Like the Kingdom of God itself, the landscape of the human heart (considered spiritually) remains largely unchartered territory and beyond the easy access of most people. Our culture uses the language of “heart” quite easily, but means by it something emotional, something psychological and not at all in the sense it is used in either Scripture or the Fathers. Such confusion between words can easily lead to someone thinking they know what they do not know. The heart is not easily reached nor described and does not come readily available to one and all. Only the gift of grace opens its reality to us.
I have written fairly extensively on the “two-storey universe” referring to imagery that runs throughout much popular Christian thought. It is a use of imagery that seeks to describe the “flatness” and “banality” of the modern world in which we live. We are the inheritors of a rich spiritual vocabulary. But that same vocabulary, transferred into the landscape of the two-storey universe is cheapened and rendered largely inert – describing human experiences that are little different than those generated by a good movie.
In using the metaphor of a “one-storey universe” I have sought to collapse our language and our spiritual experience so that we no longer “outsource” the Kingdom of God and realize that the realities described by the Scriptures and the great giants of the Christian spiritual life are not speaking of a reality removed from us, but of a reality from which we have largely removed ourselves.
The experience of a St. Symeon the New Theologian, St. Gregory Palamas, St. Seraphim of Sarov, or contemporaries such as St. Silouan or the Elder Sophrony, did not happen on a separate plane of human experience. They belong to the landscape of the human heart, indwelled by God. Saints do not belong to a separate species, but point to the true nature of the species to which we belong. They bear witness of what it means to be “fully human.”
It is thus that the Elder Sophrony or his disciples such as Archimandrite Zacharias speak of the difference of the merely psychological versus the truly spiritual and the need for us move beyond one and to enter the other. These are not light matters, nor even matters that are easily accomplished.
The life of asceticism in which fasting and prayer, radical self-disclosure and honesty, with the attending humility (and occasional humiliation) are all part of the “violent” life of those who seek the Kingdom of God and its righteousness (Matt. 11:12). The “spiritual” language that has accompanied various modern charismatic and pentecostal movements have generally served to confuse people and make them believe that they have arrived at something that is well beyond their ken. To a degree, the conversation about such things is one between the wisdom of classical, Orthodox experience, honed over two thousand years, and a recent phenomenon, barely 100 years old, which has come into existence within one of the most self-absorbed cultures ever known on earth.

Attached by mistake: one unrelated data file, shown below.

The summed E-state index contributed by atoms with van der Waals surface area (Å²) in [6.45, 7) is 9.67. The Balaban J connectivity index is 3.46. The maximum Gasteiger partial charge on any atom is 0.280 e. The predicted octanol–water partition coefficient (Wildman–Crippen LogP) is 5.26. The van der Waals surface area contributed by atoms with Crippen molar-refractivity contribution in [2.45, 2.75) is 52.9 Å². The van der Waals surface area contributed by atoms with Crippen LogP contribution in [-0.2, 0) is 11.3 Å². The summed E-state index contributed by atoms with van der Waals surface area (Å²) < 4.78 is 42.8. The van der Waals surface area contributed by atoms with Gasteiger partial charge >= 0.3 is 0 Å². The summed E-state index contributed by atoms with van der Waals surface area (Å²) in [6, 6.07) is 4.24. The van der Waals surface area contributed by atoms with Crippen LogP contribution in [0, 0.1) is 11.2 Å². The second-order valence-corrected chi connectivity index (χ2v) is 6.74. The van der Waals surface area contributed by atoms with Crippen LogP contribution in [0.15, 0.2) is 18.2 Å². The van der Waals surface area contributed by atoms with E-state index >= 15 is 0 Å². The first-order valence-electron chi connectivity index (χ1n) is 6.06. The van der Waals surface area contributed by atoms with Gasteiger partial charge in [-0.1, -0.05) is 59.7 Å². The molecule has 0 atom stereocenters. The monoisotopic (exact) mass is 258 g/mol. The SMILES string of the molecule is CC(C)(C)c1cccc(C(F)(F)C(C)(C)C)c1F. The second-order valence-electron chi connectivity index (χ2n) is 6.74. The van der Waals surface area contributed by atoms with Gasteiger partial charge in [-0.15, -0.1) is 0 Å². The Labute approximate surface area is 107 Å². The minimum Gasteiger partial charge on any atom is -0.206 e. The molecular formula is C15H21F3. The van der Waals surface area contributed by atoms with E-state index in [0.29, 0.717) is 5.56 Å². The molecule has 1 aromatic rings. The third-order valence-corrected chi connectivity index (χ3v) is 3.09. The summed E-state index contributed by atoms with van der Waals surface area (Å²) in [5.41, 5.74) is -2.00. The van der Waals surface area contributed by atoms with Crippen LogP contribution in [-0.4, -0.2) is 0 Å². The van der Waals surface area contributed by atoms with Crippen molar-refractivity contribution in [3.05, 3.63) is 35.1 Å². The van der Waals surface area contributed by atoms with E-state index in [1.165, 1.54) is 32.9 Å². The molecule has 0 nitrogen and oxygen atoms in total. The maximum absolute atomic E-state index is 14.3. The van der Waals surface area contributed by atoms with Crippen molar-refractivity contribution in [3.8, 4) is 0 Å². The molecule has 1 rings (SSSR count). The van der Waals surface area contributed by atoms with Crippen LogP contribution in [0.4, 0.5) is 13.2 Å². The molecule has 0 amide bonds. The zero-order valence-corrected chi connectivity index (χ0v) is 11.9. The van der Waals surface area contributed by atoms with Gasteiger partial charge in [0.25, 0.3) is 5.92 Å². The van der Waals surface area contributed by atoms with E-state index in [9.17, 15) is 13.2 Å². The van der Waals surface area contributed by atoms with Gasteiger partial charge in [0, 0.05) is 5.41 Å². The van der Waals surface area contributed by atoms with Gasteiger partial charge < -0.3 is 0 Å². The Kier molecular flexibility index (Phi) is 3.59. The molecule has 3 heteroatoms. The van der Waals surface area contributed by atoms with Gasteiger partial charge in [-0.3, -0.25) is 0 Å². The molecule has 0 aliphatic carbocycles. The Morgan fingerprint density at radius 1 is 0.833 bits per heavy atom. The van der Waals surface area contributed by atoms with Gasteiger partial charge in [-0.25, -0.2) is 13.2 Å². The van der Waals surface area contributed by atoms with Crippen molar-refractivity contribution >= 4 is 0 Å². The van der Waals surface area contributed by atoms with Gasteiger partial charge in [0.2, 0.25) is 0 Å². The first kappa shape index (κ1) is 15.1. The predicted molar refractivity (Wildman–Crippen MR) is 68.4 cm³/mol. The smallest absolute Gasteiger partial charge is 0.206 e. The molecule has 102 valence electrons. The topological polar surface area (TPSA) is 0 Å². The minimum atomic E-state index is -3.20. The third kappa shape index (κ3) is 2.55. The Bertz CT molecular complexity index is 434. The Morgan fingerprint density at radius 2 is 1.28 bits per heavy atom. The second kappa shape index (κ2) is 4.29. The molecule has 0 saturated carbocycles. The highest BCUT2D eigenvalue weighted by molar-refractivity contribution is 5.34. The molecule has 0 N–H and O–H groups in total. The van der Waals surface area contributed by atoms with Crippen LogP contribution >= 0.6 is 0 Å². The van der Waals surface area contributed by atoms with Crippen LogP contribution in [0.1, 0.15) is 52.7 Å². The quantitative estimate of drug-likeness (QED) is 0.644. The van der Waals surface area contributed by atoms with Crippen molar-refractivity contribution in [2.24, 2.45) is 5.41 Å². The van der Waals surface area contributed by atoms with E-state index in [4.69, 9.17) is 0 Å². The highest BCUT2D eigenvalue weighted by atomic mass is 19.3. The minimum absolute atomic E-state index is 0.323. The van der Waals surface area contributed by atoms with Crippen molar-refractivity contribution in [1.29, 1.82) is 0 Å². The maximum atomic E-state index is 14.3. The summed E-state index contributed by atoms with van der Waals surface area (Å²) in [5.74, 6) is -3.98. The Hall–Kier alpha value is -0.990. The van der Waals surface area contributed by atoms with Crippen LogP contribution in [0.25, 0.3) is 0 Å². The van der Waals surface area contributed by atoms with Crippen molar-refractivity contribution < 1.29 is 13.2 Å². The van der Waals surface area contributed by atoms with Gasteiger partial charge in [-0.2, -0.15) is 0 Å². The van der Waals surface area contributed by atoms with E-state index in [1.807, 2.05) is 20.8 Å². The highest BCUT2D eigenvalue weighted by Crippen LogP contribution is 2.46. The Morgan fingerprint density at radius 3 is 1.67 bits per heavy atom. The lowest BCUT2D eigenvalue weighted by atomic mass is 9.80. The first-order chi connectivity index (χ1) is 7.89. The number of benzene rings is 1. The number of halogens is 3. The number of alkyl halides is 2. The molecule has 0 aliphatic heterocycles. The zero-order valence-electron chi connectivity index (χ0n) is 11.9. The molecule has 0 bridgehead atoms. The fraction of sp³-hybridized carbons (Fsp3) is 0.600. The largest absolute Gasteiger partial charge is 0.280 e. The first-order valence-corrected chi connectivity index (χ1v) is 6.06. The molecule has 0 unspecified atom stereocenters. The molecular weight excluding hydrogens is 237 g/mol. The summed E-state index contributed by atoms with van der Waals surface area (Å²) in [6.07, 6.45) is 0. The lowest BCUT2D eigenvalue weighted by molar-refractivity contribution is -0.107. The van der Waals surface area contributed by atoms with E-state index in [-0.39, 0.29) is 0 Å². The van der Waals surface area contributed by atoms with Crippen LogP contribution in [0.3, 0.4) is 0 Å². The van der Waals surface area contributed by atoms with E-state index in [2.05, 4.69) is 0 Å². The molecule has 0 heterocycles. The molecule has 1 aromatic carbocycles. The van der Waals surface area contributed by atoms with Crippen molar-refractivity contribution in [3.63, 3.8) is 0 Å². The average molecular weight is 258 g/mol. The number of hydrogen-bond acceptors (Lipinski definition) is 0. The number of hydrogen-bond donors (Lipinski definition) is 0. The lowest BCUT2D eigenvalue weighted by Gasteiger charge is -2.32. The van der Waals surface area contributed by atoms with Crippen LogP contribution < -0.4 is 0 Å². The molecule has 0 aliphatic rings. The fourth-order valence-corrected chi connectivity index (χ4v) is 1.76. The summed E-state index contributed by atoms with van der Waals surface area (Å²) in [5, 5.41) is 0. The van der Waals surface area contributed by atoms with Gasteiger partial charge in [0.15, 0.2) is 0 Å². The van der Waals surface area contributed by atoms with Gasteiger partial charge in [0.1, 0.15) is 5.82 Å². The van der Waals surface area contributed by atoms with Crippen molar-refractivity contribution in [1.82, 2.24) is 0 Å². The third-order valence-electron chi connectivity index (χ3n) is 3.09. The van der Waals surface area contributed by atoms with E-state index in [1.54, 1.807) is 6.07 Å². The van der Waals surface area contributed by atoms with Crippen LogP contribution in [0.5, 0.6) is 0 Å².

It is a conversation that agrees on the validity of human knowledge of God – that God became man that we might truly know God in a manner that is real, existential, and fully part of our experience – and not simply to give us doctrinal formulas for the entertainment of professional theologians. As such, modern movements share many similar concerns with Orthodoxy when it comes to the modern world. But it is a serious mistake to take these modern movements and equate them with some Biblical prophecy that negates the faithful life of Christians throughout the centuries.
My own experience, some thirty-some-odd years ago within the Charismatic movement, taught me that we were frequently in serious delusion. My hunger and even pain within that experience pushed me ever deeper towards the Tradition of the Church, until my feet could stand firmly on the solid ground of the Orthodox faith – itself the hallowed ground where saints have trod and where their life and experience have been honored, defended, and merged with the dogma of the faith.
None of us ever go wrong by pushing for greater knowledge of God, for a slaking of the thirst which gnaws at us. For “this is eternal life: that they might know Thee, the only true God, and Jesus Christ whom Thou hast sent” (John 17:3). We do well when we concede that there is an unexplored landscape – the heart of man – and that in such a place we are neophytes.
Before such a landscape it is better to confess what I do not know, than to proclaim what I do know.